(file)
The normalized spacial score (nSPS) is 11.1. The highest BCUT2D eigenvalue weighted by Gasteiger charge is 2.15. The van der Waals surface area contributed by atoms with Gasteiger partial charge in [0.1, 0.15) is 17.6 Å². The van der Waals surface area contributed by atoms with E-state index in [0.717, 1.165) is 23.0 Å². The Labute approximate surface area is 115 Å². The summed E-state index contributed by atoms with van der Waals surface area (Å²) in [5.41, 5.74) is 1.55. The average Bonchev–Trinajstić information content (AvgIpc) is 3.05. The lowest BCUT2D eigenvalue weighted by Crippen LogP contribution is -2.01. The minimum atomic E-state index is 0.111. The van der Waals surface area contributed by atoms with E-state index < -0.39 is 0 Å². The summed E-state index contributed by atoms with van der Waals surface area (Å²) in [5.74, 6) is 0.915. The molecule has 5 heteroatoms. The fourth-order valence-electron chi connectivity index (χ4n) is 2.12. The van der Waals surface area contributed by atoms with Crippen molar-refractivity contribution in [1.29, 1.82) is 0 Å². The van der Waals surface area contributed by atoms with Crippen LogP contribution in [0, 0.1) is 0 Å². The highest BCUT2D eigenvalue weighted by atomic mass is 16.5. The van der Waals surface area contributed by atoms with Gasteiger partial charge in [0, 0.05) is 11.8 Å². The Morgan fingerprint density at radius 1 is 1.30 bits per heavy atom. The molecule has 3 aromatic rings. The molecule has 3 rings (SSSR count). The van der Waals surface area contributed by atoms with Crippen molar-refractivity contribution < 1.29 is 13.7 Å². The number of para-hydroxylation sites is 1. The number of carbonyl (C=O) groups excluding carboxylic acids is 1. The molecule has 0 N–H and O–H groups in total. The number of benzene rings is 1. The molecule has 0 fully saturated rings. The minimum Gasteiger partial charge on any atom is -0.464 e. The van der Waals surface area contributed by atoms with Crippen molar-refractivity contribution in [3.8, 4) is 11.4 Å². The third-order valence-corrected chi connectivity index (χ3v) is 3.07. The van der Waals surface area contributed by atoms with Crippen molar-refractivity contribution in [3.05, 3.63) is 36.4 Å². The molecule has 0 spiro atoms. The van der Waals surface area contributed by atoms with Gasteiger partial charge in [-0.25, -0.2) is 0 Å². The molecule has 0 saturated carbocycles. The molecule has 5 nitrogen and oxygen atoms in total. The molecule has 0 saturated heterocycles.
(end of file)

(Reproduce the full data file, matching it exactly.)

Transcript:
The normalized spacial score (nSPS) is 11.1. The highest BCUT2D eigenvalue weighted by Gasteiger charge is 2.15. The van der Waals surface area contributed by atoms with Gasteiger partial charge in [0.1, 0.15) is 17.6 Å². The van der Waals surface area contributed by atoms with E-state index in [0.717, 1.165) is 23.0 Å². The Labute approximate surface area is 115 Å². The summed E-state index contributed by atoms with van der Waals surface area (Å²) in [5.41, 5.74) is 1.55. The average Bonchev–Trinajstić information content (AvgIpc) is 3.05. The lowest BCUT2D eigenvalue weighted by Crippen LogP contribution is -2.01. The minimum atomic E-state index is 0.111. The van der Waals surface area contributed by atoms with E-state index < -0.39 is 0 Å². The summed E-state index contributed by atoms with van der Waals surface area (Å²) in [5.74, 6) is 0.915. The molecule has 5 heteroatoms. The fourth-order valence-electron chi connectivity index (χ4n) is 2.12. The van der Waals surface area contributed by atoms with Crippen molar-refractivity contribution in [1.29, 1.82) is 0 Å². The van der Waals surface area contributed by atoms with Crippen LogP contribution in [0, 0.1) is 0 Å². The highest BCUT2D eigenvalue weighted by atomic mass is 16.5. The van der Waals surface area contributed by atoms with Gasteiger partial charge in [0, 0.05) is 11.8 Å². The Morgan fingerprint density at radius 1 is 1.30 bits per heavy atom. The molecule has 3 aromatic rings. The molecule has 3 rings (SSSR count). The van der Waals surface area contributed by atoms with Crippen molar-refractivity contribution < 1.29 is 13.7 Å². The number of para-hydroxylation sites is 1. The number of carbonyl (C=O) groups excluding carboxylic acids is 1. The molecule has 0 N–H and O–H groups in total. The number of benzene rings is 1. The molecule has 0 fully saturated rings. The minimum Gasteiger partial charge on any atom is -0.464 e. The van der Waals surface area contributed by atoms with Crippen molar-refractivity contribution in [3.8, 4) is 11.4 Å². The third-order valence-corrected chi connectivity index (χ3v) is 3.07. The van der Waals surface area contributed by atoms with Crippen molar-refractivity contribution in [3.05, 3.63) is 36.4 Å². The molecule has 0 spiro atoms. The van der Waals surface area contributed by atoms with Gasteiger partial charge in [-0.25, -0.2) is 0 Å². The molecule has 0 saturated carbocycles. The molecule has 5 nitrogen and oxygen atoms in total. The molecule has 0 saturated heterocycles.